Our little town of 3,000 people recently had a BIG upgrade. No, not a new stoplight! It’s even better than a stoplight. We are now the proud owners of a little, free library in the park! I told you it was better than a stoplight.
A high school senior in our area found a need and filled it. Our school demographics here are over 60% low-income and on free and reduced lunch, which can mean limited monetary resources for things like… books.
My family spent an afternoon in the park where I was able to sit and observe each of the kids and families in the park interact with the little, free library. Most were acting out of curiosity, but all of them took a book out at some point and read at least a few pages- even the teenagers!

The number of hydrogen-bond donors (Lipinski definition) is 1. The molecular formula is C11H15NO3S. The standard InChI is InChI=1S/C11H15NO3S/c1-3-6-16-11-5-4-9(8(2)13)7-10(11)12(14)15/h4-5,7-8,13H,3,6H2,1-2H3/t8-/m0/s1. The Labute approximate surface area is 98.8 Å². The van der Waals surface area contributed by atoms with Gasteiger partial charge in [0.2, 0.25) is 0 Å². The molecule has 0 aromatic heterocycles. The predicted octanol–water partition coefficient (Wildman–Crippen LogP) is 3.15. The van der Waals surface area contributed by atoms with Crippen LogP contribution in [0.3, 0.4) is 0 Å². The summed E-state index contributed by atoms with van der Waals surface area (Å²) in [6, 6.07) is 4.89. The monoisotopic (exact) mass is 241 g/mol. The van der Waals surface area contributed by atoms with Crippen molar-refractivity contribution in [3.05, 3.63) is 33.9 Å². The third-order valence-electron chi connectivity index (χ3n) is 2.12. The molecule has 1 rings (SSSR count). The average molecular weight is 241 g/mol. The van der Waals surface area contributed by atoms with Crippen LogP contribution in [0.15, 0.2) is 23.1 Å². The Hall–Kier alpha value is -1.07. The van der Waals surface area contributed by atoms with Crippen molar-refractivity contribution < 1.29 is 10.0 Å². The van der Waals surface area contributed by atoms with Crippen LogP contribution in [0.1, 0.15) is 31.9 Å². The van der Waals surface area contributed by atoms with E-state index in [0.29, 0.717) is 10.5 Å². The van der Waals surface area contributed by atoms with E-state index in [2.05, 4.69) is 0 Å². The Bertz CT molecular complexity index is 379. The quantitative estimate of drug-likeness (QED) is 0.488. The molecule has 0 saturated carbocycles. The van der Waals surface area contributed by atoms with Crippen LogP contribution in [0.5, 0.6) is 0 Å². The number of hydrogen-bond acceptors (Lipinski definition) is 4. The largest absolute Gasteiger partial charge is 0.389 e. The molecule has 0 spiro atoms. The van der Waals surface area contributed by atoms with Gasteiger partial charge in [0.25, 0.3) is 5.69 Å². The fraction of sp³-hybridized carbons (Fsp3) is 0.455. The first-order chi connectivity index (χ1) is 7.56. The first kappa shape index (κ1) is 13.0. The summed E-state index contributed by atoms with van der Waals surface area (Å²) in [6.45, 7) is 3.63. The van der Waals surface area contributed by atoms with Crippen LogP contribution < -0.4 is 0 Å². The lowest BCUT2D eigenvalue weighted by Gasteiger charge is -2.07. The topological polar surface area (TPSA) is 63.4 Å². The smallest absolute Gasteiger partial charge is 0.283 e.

It made my heart happy that we have such an amazing resource here in our town, somewhere we can all come together and bond over literature.
I also loved that during our outdoor adventure at the park, we were able to pull out a book and read for a bit without having to bring one of our own.
My family did our part by donating a few books to the little free library after it had been up and running for a few months and needed a good refresh of books.
Benefits of little, free libraries:
Promotes literature in all ages, especially in younger kids
Promotes a sense of community and unity
Is a great place to donate books
Is a great resource to find new books you may not have discovered before
Does your town have a little free library? Do you take advantage of it?